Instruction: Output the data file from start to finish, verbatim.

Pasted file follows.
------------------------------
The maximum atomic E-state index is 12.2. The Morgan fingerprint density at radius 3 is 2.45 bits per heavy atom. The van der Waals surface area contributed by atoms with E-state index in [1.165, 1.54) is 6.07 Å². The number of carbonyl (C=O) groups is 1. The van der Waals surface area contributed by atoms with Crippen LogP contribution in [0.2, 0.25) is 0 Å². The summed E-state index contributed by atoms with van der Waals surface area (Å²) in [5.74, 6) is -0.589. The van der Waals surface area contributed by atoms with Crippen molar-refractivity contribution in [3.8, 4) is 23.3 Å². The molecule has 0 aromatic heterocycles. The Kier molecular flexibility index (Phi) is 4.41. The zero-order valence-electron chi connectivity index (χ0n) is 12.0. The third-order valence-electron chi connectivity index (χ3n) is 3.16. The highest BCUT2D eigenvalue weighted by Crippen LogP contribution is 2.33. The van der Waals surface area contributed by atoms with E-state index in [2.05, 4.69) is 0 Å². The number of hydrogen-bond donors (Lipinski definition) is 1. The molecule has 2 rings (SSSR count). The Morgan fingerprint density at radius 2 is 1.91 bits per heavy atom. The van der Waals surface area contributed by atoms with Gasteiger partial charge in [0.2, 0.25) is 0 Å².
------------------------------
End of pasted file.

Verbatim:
The maximum atomic E-state index is 12.2. The Morgan fingerprint density at radius 3 is 2.45 bits per heavy atom. The van der Waals surface area contributed by atoms with E-state index in [1.165, 1.54) is 6.07 Å². The number of carbonyl (C=O) groups is 1. The van der Waals surface area contributed by atoms with Crippen LogP contribution in [0.2, 0.25) is 0 Å². The summed E-state index contributed by atoms with van der Waals surface area (Å²) in [5.74, 6) is -0.589. The van der Waals surface area contributed by atoms with Crippen molar-refractivity contribution in [3.8, 4) is 23.3 Å². The molecule has 0 aromatic heterocycles. The Kier molecular flexibility index (Phi) is 4.41. The zero-order valence-electron chi connectivity index (χ0n) is 12.0. The third-order valence-electron chi connectivity index (χ3n) is 3.16. The highest BCUT2D eigenvalue weighted by Crippen LogP contribution is 2.33. The van der Waals surface area contributed by atoms with E-state index in [2.05, 4.69) is 0 Å². The number of hydrogen-bond donors (Lipinski definition) is 1. The molecule has 2 rings (SSSR count). The Morgan fingerprint density at radius 2 is 1.91 bits per heavy atom. The van der Waals surface area contributed by atoms with Gasteiger partial charge in [0.2, 0.25) is 0 Å².